Dystrophin expression in muscle stem cells regulates their polarity and asymmetric division

Abstract

Dystrophin is expressed in differentiated myofibers, in which it is required for sarcolemmal integrity, and loss-of-function mutations in the gene that encodes it result in Duchenne muscular dystrophy (DMD), a disease characterized by progressive and severe skeletal muscle degeneration. Here we found that dystrophin is also highly expressed in activated muscle stem cells (also known as satellite cells), in which it associates with the serine-threonine kinase Mark2 (also known as Par1b), an important regulator of cell polarity. In the absence of dystrophin, expression of Mark2 protein is downregulated, resulting in the inability to localize the cell polarity regulator Pard3 to the opposite side of the cell. Consequently, the number of asymmetric divisions is strikingly reduced in dystrophin-deficient satellite cells, which also display a loss of polarity, abnormal division patterns (including centrosome amplification), impaired mitotic spindle orientation and prolonged cell divisions. Altogether, these intrinsic defects strongly reduce the generation of myogenic progenitors that are needed for proper muscle regeneration. Therefore, we conclude that dystrophin has an essential role in the regulation of satellite cell polarity and asymmetric division. Our findings indicate that muscle wasting in DMD not only is caused by myofiber fragility, but also is exacerbated by impaired regeneration owing to intrinsic satellite cell dysfunction.

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Figure 1: Dystrophin expression in satellite cells.
Figure 2: Impaired satellite stem cell asymmetric divisions and reduced generation of myogenic progenitors in the absence of dystrophin.
Figure 3: Dystrophin regulates PAR polarity protein localization.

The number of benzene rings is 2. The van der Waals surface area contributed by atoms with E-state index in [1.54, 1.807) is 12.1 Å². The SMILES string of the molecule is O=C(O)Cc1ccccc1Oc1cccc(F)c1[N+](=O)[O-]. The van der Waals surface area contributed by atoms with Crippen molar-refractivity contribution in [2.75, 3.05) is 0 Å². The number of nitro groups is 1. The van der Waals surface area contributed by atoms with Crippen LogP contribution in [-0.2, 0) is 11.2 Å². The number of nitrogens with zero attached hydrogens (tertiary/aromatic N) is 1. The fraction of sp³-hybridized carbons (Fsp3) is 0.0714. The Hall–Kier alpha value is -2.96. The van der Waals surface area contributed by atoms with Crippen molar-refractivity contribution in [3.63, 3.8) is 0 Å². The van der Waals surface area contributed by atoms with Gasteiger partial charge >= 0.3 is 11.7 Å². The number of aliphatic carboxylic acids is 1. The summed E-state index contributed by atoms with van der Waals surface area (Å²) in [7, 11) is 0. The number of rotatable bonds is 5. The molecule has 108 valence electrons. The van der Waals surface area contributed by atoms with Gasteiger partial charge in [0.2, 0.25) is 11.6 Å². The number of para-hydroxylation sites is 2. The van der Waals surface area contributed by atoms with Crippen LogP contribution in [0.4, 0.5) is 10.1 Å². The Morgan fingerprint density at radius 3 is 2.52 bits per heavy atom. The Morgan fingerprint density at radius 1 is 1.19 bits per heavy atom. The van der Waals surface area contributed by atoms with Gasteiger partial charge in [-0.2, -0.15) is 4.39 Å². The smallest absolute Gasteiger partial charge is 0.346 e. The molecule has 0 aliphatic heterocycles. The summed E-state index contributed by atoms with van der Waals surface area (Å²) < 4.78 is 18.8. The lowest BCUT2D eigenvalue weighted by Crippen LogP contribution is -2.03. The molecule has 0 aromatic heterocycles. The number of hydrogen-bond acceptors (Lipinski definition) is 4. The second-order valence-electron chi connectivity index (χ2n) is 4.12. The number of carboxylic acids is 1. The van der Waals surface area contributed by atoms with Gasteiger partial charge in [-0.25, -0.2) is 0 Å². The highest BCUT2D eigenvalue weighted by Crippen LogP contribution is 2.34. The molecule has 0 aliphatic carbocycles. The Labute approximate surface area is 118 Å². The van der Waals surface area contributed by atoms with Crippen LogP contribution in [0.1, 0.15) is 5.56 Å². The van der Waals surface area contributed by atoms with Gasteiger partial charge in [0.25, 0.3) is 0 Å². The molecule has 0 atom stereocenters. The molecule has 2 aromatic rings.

Figure 4: PAR polarity proteins are required for muscle stem cell asymmetric divisions.
Figure 5: Dystrophin-deficient satellite cells display impaired mitotic spindle orientation and loss of apicobasal division.
Figure 6: Dystrophin-deficient satellite cells have reduced ability to generate myogenic progenitors in regenerating muscle.

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Acknowledgements

We thank J. Dilworth and L. Megeney for careful reading of the manuscript. We also thank J. Ritchie for animal husbandry, and J. Fernandes and P. Oleynik of the flow cytometry facility of the StemCore laboratories for technical assistance. N.A.D. is supported by a Postdoctoral Fellowship from the Canadian Institutes of Health Research (CIHR); Y.X.W. is supported by fellowships from the Queen Elizabeth II Graduate Scholarships in Science and Technology and the CIHR; J.v.M. was supported by a grant from the Deutsche Forschungsgemeinschaft; C.F.B. was supported by a grant from the Swiss National Science Foundation; C.E.B. is supported by a Postdoctoral Fellowship from the Ontario Institute for Regenerative Medicine; and M.A.R. holds the Canada Research Chair in Molecular Genetics. These studies were carried out with support from grants to M.A.R. from the US National Institutes for Health (grant no. RO1AR044031), the CIHR (grant no. MOP-12080 and MOP-81288), the E-Rare-2 program from the CIHR and Muscular Dystrophy Canada (grant no. ERA-132935), the Muscular Dystrophy Association, the Stem Cell Network and the Ministry of Research and Innovation (MRI), Government of Ontario (grant no. ORF-RE05-084).

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N.A.D. and Y.X.W. designed and carried out experiments, analyzed results and wrote the manuscript. J.v.M. designed and conducted experiments and analyzed results. A.P., C.F.B. and C.E.B. conducted experiments. M.A.R. designed experiments, analyzed results, wrote the manuscript and provided financial support.

Correspondence to Michael A Rudnicki.

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Dumont, N., Wang, Y., von Maltzahn, J. et al. Dystrophin expression in muscle stem cells regulates their polarity and asymmetric division. Nat Med 21, 1455–1463 (2015). https://doi.org/10.1038/nm.3990

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